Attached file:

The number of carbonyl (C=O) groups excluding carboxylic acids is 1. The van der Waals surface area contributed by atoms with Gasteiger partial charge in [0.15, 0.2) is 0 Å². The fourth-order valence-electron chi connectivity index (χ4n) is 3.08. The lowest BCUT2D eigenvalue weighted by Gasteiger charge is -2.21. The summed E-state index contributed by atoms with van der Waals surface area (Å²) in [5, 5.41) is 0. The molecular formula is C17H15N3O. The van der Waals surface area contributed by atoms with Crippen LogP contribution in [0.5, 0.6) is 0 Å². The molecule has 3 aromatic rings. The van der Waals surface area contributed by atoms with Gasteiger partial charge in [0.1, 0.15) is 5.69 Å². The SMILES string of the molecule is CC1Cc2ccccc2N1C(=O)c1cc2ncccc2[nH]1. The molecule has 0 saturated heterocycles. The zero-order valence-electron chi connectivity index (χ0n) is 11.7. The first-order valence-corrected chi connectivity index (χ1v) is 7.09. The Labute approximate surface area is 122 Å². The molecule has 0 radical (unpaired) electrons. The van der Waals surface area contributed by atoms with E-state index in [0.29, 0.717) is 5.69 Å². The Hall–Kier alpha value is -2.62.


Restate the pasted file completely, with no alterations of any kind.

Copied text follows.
The number of carbonyl (C=O) groups excluding carboxylic acids is 1. The van der Waals surface area contributed by atoms with Gasteiger partial charge in [0.15, 0.2) is 0 Å². The fourth-order valence-electron chi connectivity index (χ4n) is 3.08. The lowest BCUT2D eigenvalue weighted by Gasteiger charge is -2.21. The summed E-state index contributed by atoms with van der Waals surface area (Å²) in [5, 5.41) is 0. The molecular formula is C17H15N3O. The van der Waals surface area contributed by atoms with Crippen LogP contribution in [0.5, 0.6) is 0 Å². The molecule has 3 aromatic rings. The van der Waals surface area contributed by atoms with Gasteiger partial charge in [0.1, 0.15) is 5.69 Å². The SMILES string of the molecule is CC1Cc2ccccc2N1C(=O)c1cc2ncccc2[nH]1. The molecule has 0 saturated heterocycles. The zero-order valence-electron chi connectivity index (χ0n) is 11.7. The first-order valence-corrected chi connectivity index (χ1v) is 7.09. The Labute approximate surface area is 122 Å². The molecule has 0 radical (unpaired) electrons. The van der Waals surface area contributed by atoms with E-state index in [0.29, 0.717) is 5.69 Å². The Hall–Kier alpha value is -2.62.